With Magic’s greatest event ready to start on Friday – the annual Magic World Championship – the Magic community was equal parts excited to see the greatest duke it out and frustrated with the prospect of an already solved metagame. Ban discussion has already been circling the community as last weekend showcased that the format seemed to come down to three decks: Izzet Turns, Monogreen Aggro, and Monowhite Aggro.
Many were calling to ban some of the problem cards preemptively, others believed they should let the metagame develop more, some believed there was no problem and the metagame would rebalance itself. No matter the position, most were looking to the World’s decklists to see if the greatest of the game can find a new solution to a seemingly solved metagame. However, it seems we got our answer sooner than expected.
Worlds decklists were supposed to release publicly Friday morning in conjunction with the start of the event, but somehow, were released on MTG Melee this morning a full 3 days before hand. This allows not just the competitors to see what the competition is going to play earlier than expected, but the Magic community to see if the Worlds competitors were able to bring something new to the table. Looking at the metagame breakdown, it unfortunately seems that isn’t the case.
Magic World Championship XXVII 2021 Metagame
|Deck Archetype||# Decks||% Field|
|Mono Green Aggro||3||18.75%|
|Mono White Aggro||2||12.5%|
From this metagame breakdown, it seems that it’s the same archetypes, but some of them with a bit of a different spin. The most contentious card in Standard, Alrund’s Epiphany, coming in at 56% of the metagame, or 9 out of 16 players. This amount of play is definitely at alarming levels, even for a small tournament field. However, the competitors were still innovating even on an archetype that seemed solved, leading to some interesting lists.
Magic World Championship XXVII 2021 Decklists
An extremely teched out take on the Izzet Turns archetype, Grixis looks to gain an edge against both the aggro decks and the mirror with the inclusion of Black. At a small cost to the mana base which is help offset by the new Innistrad duals, Grixis gets access to Black removal to help stabilize against the aggressive decks and powerful discard like Duress and Go Blank to further interact with the mirror/psuedo mirror. The most interesting innovation is the inclusion of
The familiar archetype that partly terrorized tournaments last weekend. The largest innovation to the archetype was mostly main deck Smoldering Egg from Keisuke Sato which was already starting to be adopted into lists to be better against aggro, a decision the other 3 pilots eschewed.. Beyond some minor alterations throughout their lists, the base seems to be the same.
Another take on Izzet Epiphany, the older Izzet Dragons archetype looks to leverage their namesake Dragons in conjunction with Alrund’s Epiphany to win games rather than being solely reliant on copying Epiphany with Galvanic Iteration.
MONO GREEN AGGRO
Similar to Izzet Epiphany, Monogreen is going to do what Monogreen is going to do. The lists have an interesting innovation with the inclusion of more mana dorks on 2, whether it’s Sculptor of Winter in PV or Sam Pardee’s list or Lotus Cobra in Seth’s. To me, these lists looked more prepared for a heavier creature metagame, one that they aren’t necessarily going to find.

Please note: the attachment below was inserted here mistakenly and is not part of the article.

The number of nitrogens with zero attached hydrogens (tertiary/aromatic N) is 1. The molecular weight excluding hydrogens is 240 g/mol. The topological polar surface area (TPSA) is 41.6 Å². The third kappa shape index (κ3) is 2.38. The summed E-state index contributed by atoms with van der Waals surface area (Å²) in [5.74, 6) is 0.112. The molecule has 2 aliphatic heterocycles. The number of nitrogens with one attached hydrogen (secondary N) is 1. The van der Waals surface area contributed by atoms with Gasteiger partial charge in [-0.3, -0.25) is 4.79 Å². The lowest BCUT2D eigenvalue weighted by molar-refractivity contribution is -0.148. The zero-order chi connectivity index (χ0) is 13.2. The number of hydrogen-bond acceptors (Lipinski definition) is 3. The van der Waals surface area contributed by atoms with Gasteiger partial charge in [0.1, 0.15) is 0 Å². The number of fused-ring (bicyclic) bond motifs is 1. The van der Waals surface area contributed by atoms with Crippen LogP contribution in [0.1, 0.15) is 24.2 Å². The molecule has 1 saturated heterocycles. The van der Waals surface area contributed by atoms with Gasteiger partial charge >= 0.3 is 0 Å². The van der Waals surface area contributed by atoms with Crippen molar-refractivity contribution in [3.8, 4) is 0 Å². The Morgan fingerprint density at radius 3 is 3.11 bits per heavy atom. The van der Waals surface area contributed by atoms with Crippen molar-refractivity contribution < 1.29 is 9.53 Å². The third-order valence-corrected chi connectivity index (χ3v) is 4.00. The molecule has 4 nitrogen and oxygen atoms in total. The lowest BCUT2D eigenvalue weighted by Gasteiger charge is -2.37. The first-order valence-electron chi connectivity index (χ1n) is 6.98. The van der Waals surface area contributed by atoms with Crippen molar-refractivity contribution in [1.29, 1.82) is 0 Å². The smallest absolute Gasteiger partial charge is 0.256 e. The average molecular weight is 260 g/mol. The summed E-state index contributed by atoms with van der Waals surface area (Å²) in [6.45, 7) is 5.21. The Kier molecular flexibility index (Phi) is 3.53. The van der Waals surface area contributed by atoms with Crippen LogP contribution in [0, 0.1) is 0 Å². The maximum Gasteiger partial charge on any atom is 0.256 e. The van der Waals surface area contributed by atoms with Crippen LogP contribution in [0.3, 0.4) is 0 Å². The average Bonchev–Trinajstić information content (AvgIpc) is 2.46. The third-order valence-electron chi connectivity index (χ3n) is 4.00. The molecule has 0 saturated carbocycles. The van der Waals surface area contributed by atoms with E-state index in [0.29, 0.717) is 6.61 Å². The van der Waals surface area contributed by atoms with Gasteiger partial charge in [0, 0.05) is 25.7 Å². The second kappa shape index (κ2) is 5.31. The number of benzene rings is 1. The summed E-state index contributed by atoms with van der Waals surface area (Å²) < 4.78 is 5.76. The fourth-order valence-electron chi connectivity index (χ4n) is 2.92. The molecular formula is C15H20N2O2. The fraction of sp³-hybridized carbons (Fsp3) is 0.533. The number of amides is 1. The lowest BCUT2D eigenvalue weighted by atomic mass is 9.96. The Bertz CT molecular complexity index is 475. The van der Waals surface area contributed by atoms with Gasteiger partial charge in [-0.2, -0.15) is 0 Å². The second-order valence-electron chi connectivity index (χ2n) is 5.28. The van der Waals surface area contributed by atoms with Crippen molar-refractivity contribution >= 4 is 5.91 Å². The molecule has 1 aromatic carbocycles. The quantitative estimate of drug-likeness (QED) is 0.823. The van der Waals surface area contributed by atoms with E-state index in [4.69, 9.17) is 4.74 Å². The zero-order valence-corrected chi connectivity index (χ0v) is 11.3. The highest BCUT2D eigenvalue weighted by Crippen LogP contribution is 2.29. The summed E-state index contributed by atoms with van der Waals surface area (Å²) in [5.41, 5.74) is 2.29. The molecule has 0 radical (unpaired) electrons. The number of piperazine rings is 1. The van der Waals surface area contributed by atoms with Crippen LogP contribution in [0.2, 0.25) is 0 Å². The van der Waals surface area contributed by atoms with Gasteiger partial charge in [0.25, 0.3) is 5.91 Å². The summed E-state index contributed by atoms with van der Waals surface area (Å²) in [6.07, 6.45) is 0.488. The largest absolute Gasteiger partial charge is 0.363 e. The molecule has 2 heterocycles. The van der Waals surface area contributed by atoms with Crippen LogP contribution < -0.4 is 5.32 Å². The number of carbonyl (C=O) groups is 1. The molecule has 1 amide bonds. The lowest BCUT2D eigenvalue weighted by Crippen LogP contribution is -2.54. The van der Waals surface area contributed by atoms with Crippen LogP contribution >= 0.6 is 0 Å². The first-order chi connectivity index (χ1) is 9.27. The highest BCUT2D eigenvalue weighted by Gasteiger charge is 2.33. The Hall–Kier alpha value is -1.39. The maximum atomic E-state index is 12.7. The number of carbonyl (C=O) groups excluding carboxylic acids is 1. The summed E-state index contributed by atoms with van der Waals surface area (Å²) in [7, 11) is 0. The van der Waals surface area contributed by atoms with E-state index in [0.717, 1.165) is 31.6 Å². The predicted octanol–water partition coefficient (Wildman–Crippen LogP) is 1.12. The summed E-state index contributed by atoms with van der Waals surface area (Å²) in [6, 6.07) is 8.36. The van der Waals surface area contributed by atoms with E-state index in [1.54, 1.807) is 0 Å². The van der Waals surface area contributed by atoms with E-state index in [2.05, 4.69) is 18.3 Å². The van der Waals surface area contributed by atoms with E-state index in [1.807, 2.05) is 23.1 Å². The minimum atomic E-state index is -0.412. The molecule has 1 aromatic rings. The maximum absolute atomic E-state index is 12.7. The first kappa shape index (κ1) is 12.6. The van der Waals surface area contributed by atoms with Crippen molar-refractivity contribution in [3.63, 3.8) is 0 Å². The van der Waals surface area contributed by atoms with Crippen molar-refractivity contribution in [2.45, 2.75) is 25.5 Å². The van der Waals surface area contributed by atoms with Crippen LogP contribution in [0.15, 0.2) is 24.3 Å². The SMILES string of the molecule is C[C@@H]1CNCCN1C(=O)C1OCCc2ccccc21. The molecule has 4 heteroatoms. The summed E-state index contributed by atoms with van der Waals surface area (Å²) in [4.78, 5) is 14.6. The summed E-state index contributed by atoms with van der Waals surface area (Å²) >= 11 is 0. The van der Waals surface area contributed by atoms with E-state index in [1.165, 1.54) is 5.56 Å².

MONO WHITE AGGRO
The final list of the known triumvirate, the deck couldn’t radically change from the base, but both pilots opted to go for Stonebinder’s Familiar as another turn 1 play that synergized well with much of the deck like Sungold Sentinel, Elite Spellbinder, Brutal Cathar, and Skyclave Apparition. Going into the tournament, Monowhite was considered as a deck that can meaningfully beat both Monogreen and Izzet, so it’ll be interesting to see if that holds true still.
GRUUL (SPLASH BLUE) AGGRO
Gruul was an extremely popular option week one, but eventually fell out of favor for Monogreen, presumably from the cleaner mana base. Rather than just go for normal Gruul, JED decided to add a Blue splash which some lists were utilizing, but went further by adding 2 Negate main! Clearly he was anticipating a heavy Epiphany metagame so this metagame breakdown would presumably be good news for him.
Noriyuki Mori (commonly known as Kushiro) is someone who’s known to march to the beat of their own drum with more abstract takes on deck building and selection, one of the more famous examples being the 64 card Temur Adventures deck he top 8d two SCG events with (with one win.) Clearly he was looking to split the difference between being a fast deck like Monowhite, but have enough interaction to deal with both creature decks and the Epiphany decks a like. All eyes are eon him for this weekend to see if his more creative approach to this metagame is going to be what turns the format on it’s head.
This will surely be a Worlds that will be unlike any other with both deck selection and the field having access to the decks ahead of time. Each competitor now has an opportunity to solidify a game and sideboard plan for each competitor, something they normally would have to do on the fly. We can only see if that’s going to have a major impact on the tournament or if the Magic community just got a sneak peek to what we can expect for the tournament field.